While Warfield and Hodge go on to state that in all matters of historical fact the scriptural affirmations are without error, they have already mentioned this is not a reference to human history. Thus, what is in view is the history of the relationship between God and man, and in particular the gospel of Jesus Christ. This is a long way from the modern concept of inerrancy as encompassing any subject mentioned within Sacred Scripture. Warfield and Hodge summarize their position as follows:

There is a vast difference between exactness of statement, which includes an exhaustive rendering of details, an absolute literalness, which the Scriptures never profess, and accuracy, on the other hand, which secures a correct statement of facts or principles intended to be affirmed. It is this accuracy and this alone, as distinct from exactness, which the Church doctrine maintains of every affirmation in the original text of Scripture without exception. Every statement accurately corresponds to truth just as far forth as affirmed.[7]

There is a vast gulf fixed between the accuracy of the Scriptures as affirmed by Warfield and Hodge, and the “absolute literalness” approach of the modern Fundamentalist and Evangelical.  It may well be that the work entitled The Fundamentals: A Testimony to the Truth (1910-15) is the first major work to formally equate inspiration with verbal inerrancy, although this assertion is made in only two of the seven essays on the Sacred Scriptures.[8] If so, the idea of verbal inerrancy is an American invention, made by those who came to be known as Fundamentalists.[9] Despite the feeble attempt by L. W. Munhall to find support for this position from the writings of Justin Martyr, Irenaeus, Clement of Alexandria, Origen, and Augustine, it is clear that their understanding of inerrancy concerned the forma (doctrine), and not the materia (text).[10]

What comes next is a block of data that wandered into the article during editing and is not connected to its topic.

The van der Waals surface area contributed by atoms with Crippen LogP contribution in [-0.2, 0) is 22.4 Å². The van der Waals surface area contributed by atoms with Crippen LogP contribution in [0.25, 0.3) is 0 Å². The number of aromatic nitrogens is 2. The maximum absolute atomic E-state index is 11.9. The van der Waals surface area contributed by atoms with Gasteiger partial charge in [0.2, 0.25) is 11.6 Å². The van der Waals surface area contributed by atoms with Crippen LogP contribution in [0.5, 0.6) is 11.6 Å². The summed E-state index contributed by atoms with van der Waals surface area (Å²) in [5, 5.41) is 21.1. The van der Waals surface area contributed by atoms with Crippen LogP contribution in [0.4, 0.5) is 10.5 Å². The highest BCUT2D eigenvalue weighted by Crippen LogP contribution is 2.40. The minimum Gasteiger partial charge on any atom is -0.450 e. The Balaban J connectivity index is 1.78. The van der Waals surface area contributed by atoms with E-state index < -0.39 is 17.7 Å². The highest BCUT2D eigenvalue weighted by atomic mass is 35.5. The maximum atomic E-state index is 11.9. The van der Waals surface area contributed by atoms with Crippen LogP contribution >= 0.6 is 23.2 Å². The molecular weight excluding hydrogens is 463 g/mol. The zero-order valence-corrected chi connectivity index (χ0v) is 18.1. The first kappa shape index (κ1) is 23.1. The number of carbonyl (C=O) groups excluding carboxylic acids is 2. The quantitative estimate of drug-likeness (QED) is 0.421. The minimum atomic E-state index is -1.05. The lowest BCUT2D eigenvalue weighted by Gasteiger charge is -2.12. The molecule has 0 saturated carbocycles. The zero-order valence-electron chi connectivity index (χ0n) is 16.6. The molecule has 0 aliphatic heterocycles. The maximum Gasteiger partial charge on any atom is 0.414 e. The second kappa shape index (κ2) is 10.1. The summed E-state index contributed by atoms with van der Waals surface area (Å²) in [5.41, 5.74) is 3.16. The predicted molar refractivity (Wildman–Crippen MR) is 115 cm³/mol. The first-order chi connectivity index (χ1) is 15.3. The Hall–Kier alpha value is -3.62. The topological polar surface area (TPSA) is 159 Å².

Lutheran theologians of the twentieth century quickly adopted the Fundamentalist definition of inerrancy. In his book Luther and the Scriptures, J. Michael Reu developed his thesis that Luther provides support for the recently developed Fundamentalist definitions of inerrancy. Despite his valiant effort, he is unable to provide a single instance of Luther’s use of the word inerrant (or its Latin or German equivalent) in the manner with which the word is used by the Fundamentalists. Despite this failure, no less a luminary than John Warwick Montgomery approvingly cites Reu as concluding that Luther “did indeed hold to the inerrancy of the Bible.”[11] Reu and Montgomery’s arguments are cast in 20th century terms, not in terms used by Luther and the Lutheran Confessors. The claim that Luther supports a dogma that was developed over 400 years after his death is at best an appeal to authority. At worst, it puts words in his mouth and besmirches his reputation.

John Calvin himself would have affirmed the accuracy of Sacred Scripture, while rejecting the modern formulations of “verbal inspiration” as well as inerrancy. This is easily demonstrated through his commentaries. Take for example, the following passage of Scripture: